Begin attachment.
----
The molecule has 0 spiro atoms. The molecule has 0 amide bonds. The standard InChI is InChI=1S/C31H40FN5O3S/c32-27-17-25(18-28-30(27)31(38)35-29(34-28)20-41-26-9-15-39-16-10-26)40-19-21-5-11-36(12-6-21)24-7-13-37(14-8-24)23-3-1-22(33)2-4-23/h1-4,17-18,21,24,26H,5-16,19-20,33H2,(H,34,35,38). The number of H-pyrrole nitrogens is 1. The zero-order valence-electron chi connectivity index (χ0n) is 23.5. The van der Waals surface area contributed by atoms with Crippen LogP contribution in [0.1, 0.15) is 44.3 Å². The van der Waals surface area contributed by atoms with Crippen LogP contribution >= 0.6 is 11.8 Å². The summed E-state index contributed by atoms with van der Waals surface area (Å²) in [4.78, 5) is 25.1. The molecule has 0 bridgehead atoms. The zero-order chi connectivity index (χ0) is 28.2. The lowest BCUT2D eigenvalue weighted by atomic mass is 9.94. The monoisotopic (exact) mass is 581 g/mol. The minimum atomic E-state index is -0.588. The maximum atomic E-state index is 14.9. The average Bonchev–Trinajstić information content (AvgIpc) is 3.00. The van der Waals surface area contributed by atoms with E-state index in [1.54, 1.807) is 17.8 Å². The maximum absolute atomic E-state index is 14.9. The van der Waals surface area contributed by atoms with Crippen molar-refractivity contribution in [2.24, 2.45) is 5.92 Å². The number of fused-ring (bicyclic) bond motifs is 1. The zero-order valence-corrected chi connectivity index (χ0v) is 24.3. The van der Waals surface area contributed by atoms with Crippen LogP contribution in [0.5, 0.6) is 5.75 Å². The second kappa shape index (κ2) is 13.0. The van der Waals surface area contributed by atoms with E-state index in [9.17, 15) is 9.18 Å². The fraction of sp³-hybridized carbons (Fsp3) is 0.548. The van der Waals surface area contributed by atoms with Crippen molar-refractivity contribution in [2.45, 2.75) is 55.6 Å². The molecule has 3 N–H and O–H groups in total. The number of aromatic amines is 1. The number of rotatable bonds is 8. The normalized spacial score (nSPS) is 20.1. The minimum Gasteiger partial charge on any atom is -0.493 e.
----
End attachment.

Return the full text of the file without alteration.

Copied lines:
The molecule has 0 spiro atoms. The molecule has 0 amide bonds. The standard InChI is InChI=1S/C31H40FN5O3S/c32-27-17-25(18-28-30(27)31(38)35-29(34-28)20-41-26-9-15-39-16-10-26)40-19-21-5-11-36(12-6-21)24-7-13-37(14-8-24)23-3-1-22(33)2-4-23/h1-4,17-18,21,24,26H,5-16,19-20,33H2,(H,34,35,38). The number of H-pyrrole nitrogens is 1. The zero-order valence-electron chi connectivity index (χ0n) is 23.5. The van der Waals surface area contributed by atoms with Crippen LogP contribution in [0.1, 0.15) is 44.3 Å². The van der Waals surface area contributed by atoms with Crippen LogP contribution >= 0.6 is 11.8 Å². The summed E-state index contributed by atoms with van der Waals surface area (Å²) in [4.78, 5) is 25.1. The molecule has 0 bridgehead atoms. The zero-order chi connectivity index (χ0) is 28.2. The lowest BCUT2D eigenvalue weighted by atomic mass is 9.94. The monoisotopic (exact) mass is 581 g/mol. The minimum atomic E-state index is -0.588. The maximum atomic E-state index is 14.9. The average Bonchev–Trinajstić information content (AvgIpc) is 3.00. The van der Waals surface area contributed by atoms with E-state index in [1.54, 1.807) is 17.8 Å². The maximum absolute atomic E-state index is 14.9. The van der Waals surface area contributed by atoms with Crippen molar-refractivity contribution in [2.24, 2.45) is 5.92 Å². The number of fused-ring (bicyclic) bond motifs is 1. The zero-order valence-corrected chi connectivity index (χ0v) is 24.3. The van der Waals surface area contributed by atoms with Crippen LogP contribution in [0.5, 0.6) is 5.75 Å². The second kappa shape index (κ2) is 13.0. The van der Waals surface area contributed by atoms with E-state index in [9.17, 15) is 9.18 Å². The fraction of sp³-hybridized carbons (Fsp3) is 0.548. The van der Waals surface area contributed by atoms with Crippen molar-refractivity contribution in [2.45, 2.75) is 55.6 Å². The molecule has 3 N–H and O–H groups in total. The number of aromatic amines is 1. The number of rotatable bonds is 8. The normalized spacial score (nSPS) is 20.1. The minimum Gasteiger partial charge on any atom is -0.493 e.